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Understanding AVENGERS: INFINITY WAR’s Obsession with the Male Ego

Understanding AVENGERS: INFINITY WAR’s Obsession with the Male Ego

Warning: Spoilers follow for Avengers: Infinity War. Stop reading if you haven’t seen the movie.

Challenging though it may be to juggle more than two dozen major characters in a single feature, Avengers: Infinity War does its best to keep things from getting repetitive. The film sends Tony Stark and Doctor Strange on an impromptu getaway to Titan, the Guardians of the Galaxy on a stone-seizing operation to the Collector’s lounge, Thor and Rocket on a glorified arts and crafts retreat to Peter Dinklage’s foundry in the sky, and the rest of our favorite familiar faces to stand ground between a horde of charging outriders and a comatose Vision on the battlegrounds of Wakanda. But Marvel seems markedly less interested in exercising versatility when it comes to what these characters are contending with internally: in more cases than not, their own oversized noggins.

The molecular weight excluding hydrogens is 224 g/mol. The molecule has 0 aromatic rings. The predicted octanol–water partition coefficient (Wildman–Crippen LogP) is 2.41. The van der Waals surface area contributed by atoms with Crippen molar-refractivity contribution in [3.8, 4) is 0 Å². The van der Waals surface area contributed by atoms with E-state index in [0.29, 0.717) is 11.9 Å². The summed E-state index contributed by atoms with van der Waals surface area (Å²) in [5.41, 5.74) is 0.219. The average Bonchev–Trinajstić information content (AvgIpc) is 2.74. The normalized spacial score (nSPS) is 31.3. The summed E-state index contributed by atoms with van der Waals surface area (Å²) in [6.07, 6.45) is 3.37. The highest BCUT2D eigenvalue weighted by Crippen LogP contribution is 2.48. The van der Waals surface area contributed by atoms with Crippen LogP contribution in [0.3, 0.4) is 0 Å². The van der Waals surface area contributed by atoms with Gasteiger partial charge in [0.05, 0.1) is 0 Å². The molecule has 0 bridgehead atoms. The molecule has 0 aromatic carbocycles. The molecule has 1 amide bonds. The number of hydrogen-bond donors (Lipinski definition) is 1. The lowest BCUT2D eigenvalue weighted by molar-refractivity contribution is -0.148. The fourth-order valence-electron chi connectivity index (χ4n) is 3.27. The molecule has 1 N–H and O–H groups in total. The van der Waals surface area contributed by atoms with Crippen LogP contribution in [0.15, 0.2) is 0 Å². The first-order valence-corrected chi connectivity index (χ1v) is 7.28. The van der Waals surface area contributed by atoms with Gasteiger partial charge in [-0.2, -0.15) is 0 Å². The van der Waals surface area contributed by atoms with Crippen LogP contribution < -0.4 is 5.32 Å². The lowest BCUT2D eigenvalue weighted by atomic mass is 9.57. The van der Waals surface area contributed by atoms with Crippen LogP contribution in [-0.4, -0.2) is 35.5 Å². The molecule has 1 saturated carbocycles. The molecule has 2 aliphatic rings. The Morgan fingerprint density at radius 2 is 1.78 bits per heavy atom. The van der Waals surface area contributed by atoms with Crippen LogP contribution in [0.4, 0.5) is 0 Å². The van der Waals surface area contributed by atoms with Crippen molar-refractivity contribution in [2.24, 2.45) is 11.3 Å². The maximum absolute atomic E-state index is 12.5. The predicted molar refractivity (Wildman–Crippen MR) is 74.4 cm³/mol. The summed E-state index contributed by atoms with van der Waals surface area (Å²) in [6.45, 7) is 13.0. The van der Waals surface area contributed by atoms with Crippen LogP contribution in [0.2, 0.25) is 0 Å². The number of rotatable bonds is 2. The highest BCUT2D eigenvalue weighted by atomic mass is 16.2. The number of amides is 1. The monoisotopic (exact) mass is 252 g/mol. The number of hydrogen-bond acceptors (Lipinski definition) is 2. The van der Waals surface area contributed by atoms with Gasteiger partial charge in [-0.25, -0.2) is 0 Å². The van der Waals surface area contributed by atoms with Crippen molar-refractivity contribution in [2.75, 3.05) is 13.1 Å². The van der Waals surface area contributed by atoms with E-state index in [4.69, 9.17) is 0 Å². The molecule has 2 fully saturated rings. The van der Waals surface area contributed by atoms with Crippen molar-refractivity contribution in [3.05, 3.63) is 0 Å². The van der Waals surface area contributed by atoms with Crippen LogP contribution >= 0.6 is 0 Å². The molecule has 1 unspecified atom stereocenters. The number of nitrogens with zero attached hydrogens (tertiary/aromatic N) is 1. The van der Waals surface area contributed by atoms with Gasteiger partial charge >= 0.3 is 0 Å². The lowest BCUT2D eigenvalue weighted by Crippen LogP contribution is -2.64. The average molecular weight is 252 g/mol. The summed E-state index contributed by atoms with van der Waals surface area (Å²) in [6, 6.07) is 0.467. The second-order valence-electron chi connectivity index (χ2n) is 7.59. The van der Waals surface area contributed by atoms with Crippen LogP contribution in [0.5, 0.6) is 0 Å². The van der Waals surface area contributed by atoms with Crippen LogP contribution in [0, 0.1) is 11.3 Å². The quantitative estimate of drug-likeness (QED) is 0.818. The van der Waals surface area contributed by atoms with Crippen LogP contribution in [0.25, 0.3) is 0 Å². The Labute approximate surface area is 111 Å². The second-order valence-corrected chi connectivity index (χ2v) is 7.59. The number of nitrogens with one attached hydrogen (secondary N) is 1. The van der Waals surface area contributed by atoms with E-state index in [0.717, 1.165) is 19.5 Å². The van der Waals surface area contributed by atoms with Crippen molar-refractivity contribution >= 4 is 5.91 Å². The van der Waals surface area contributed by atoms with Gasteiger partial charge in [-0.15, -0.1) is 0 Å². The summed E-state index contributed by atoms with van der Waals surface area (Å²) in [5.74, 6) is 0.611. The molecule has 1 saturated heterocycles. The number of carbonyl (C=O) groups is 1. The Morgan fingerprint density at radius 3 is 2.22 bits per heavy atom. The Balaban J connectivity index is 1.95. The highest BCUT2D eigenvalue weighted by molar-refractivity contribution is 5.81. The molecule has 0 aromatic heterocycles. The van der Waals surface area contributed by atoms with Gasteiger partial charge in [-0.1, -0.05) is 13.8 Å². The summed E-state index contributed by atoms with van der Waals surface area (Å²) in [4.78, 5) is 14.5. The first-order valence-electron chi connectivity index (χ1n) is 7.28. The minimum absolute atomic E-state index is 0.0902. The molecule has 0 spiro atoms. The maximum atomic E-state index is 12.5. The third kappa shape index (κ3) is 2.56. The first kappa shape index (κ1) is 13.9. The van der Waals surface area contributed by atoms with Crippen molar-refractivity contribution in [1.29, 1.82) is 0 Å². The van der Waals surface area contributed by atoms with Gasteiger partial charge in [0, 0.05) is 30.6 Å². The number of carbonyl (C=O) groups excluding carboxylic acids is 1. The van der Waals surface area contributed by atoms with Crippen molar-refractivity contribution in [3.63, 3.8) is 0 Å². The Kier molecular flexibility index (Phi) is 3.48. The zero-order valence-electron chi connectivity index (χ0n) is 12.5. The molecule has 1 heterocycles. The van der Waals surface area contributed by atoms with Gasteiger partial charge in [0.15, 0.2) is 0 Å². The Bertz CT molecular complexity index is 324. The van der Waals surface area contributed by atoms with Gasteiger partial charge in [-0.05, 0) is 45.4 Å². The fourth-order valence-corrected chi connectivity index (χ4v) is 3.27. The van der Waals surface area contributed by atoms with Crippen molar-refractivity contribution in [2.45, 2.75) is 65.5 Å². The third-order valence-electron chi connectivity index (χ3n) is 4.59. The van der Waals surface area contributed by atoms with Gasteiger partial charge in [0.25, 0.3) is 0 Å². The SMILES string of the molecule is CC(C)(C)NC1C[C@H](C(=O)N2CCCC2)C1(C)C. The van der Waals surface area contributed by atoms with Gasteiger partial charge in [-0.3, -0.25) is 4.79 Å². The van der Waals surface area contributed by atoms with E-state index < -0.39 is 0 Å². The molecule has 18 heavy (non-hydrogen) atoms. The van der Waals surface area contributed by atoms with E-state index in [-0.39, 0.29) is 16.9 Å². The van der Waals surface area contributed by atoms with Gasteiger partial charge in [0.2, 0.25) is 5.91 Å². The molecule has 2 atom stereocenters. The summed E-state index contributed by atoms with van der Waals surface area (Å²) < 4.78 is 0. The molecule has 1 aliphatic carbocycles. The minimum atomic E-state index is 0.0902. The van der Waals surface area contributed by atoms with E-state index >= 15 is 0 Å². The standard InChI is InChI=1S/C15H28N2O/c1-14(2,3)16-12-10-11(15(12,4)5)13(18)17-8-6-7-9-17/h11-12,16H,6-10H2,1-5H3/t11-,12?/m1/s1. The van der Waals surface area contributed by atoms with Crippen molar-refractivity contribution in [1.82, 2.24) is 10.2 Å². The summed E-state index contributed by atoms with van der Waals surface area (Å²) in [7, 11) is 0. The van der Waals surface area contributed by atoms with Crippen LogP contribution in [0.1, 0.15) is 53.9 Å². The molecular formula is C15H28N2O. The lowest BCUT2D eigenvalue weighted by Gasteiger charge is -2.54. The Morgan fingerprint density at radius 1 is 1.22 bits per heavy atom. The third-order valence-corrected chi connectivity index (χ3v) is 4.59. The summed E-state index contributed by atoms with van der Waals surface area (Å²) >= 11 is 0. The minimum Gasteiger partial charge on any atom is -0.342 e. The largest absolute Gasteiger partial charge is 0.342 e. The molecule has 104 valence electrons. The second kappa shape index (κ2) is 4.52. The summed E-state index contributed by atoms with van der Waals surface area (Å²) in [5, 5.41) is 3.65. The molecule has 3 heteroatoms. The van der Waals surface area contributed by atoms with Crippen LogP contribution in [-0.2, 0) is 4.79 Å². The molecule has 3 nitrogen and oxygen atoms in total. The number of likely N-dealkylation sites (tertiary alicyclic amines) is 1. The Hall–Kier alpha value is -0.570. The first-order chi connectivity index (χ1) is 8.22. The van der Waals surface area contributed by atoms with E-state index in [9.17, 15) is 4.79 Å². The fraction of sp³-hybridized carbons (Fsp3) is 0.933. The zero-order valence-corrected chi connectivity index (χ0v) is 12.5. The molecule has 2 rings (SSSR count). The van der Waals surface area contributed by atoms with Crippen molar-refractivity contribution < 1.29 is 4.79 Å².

As if the story’s would-be saviors needed much more than the whims the Black Order mucking up their mission to prevent Thanos’ promise of universe-grade genocide, most of our heroes complicate matters with disproportionate concern for their own standing in some unwritten chain of command. Tony spends the bulk of Infinity War’s runtime in a tussle with Stephen Strange over rightful claim to their communal mission’s proverbial steering wheel. Meanwhile, Star-Lord, once thrust into this pair’s neck of the space woods, likewise insinuates himself as de facto team captain, though not before trading barbs with fellow self-ascribed alpha dog Rocket over the hierarchy of the Benatar (their new ship) and fumbling through an array of attempts to outshine the ship’s impressive new drop-in Thor. And then, of course, there’s Thanos himself, whose drive to wipe out half of all life is based on the firm belief that he alone knows what’s best for the vast cosmos.